The investor exuberance sends a clear message. The sector is no longer focused on survival, its biggest players are focused on the potential to rival some of the biggest tech companies in the world. And investors are lapping it up as Zip Co. demonstrated with its recent plans to acquire the remainder of US-based buy now, pay later provider QuadPay.
Just as importantly, the company announced $200 million worth of funding from an arm of Susquehanna International – an early investor in TikTok parent Bytedance. The Zip share price shot up 80 per cent within days. Having started the year at $3.54 a share, Zip’s stock is currently trading at $6.16.
Zip co-founder Larry Diamond and QuadPay founders Adam Ezra and Brad Lindberg aren’t shy about their ambitions, citing the $US180 billion ($262 billion) US payments giant PayPal as the sort of potential they see for the merged company.
“For us, the resilience of the buy now, pay later sector has actually reinvigorated us as to the size of the opportunity. The US market is incredibly big and if we didn’t move now, we felt that we might lose out in an absolute land grab,” Mr Diamond said.
PayPal has hundreds of millions of customers, noted Mr Ezra. “There’s no reason we can’t build something similar over time.”
He also had some insights into why the US market is not proving to be a graveyard for BNPL providers. The quality of credit data means picking which new customer to back isn’t such a lottery.
‘The US market is incredibly big and if we didn’t move now, we felt that we might lose out in an absolute land grab.’
Zip co-founder Larry Diamond
“We’ve been fortunate that the credit bureau system in the US is far more mature than in other markets like Australia, so there is a lot of data we are capturing on the consumer by actually completing soft credit checks on all applicants,” he said.
And the short payment cycle, with its quick feedback loop is proving to be more beneficial than many imagined during the current downturn.
“It’s actually been surprising to see how it has all played out which has given us a lot more comfort around our thesis and how this product and model performs through down cycles,” said Mr Ezra.
Analysts are also happy to make comparisons between Afterpay and other payments giants.
Bell Potter recently drew parallels between Afterpay and Shopify, which became Canada’s most valuable listed stock last month by providing an e-commerce platform for retailers.
The broker noted the similarities in terms of the business model, but significant differences in valuation – like the fact that Afterpay trades on half the sales revenue to market cap multiple that Shopify does “despite having double the sales growth trajectory”.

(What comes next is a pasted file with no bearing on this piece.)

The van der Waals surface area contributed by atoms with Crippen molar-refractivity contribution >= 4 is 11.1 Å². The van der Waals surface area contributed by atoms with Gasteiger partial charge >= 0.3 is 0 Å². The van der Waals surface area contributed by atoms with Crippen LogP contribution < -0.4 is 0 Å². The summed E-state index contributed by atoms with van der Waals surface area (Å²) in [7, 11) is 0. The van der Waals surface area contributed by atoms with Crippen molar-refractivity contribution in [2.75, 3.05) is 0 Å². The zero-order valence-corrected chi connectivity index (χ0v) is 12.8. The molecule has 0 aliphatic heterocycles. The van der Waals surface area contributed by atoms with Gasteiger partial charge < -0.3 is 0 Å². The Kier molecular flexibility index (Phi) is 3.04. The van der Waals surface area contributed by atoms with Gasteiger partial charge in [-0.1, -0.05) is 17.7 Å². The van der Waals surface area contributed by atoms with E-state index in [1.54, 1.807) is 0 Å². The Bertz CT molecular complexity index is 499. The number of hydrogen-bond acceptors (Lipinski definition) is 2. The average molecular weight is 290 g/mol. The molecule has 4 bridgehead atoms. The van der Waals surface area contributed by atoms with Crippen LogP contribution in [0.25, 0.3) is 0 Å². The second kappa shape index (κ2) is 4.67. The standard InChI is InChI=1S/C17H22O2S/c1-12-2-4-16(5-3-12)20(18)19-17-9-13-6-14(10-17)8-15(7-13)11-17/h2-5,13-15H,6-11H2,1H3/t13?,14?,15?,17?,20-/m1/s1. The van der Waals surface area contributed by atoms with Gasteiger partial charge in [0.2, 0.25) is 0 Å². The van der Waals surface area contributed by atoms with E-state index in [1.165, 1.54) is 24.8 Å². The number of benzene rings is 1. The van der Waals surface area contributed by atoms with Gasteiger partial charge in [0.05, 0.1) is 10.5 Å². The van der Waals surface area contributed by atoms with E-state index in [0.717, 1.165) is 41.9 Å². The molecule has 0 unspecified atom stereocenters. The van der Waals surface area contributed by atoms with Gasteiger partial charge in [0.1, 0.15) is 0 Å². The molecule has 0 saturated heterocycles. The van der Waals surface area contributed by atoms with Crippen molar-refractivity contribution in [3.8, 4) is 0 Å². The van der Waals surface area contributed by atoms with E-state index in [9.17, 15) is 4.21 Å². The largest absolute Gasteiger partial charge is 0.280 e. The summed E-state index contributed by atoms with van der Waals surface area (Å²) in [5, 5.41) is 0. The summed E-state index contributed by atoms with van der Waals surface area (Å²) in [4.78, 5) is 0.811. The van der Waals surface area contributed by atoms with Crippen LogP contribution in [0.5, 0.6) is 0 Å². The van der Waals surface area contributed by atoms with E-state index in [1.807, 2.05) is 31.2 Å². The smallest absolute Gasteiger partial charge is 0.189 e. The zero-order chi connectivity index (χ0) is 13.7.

BNPL also gives Afterpay a unique advantage in that it has close relationships with both its retail partners and consumers – something that Shopify and payment giants like Visa and Mastercard cannot match.
“This quick analysis helps highlight the context of Afterpay’s recent share price move, and supports our view that it isn’t excessive,” said Bell Potter’s Lafitani Sotiriou, who put a $65 price target on the stock.
“There is merit to that (Shopify) comparison,” said Tobias Yao, a portfolio manager with Afterpay investor Wilson Asset Management.
The big change is the sort of investors taking notice of the sector.
“The key catalyst for the entire industry more recently is Tencent’s investment in Afterpay. It has really put Afterpay and the BNPL space on the map globally in my view,” said Mr Yao.
“I wouldn’t be surprised to see more interest in the space from strategic investors offshore. What was previously a concept that started in Australia by Afterpay is now gaining traction globally.”
US investors agree. In its most recent newsletter to investors, New York-based Hayden Capital noted Afterpay’s attraction for US retailers looking to capitalise on their increased online traffic “with the higher order sizes and conversion rates that these partnerships provide.”
Hayden’s founder Fred Liu noted how the previous financial crisis accelerated the growth of Shopify, and the critical role that the 2003 SARS pandemic played in making China’s e-commerce giants like Alibaba what they are today.
“The habits that formed during a period of crisis, proved to be a permanent shift,” Mr Liu said.
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Colin Kruger is a business reporter. He joined the Sydney Morning Herald in 1999 as its technology editor. Other roles have included the Herald’s deputy business editor and online business editor.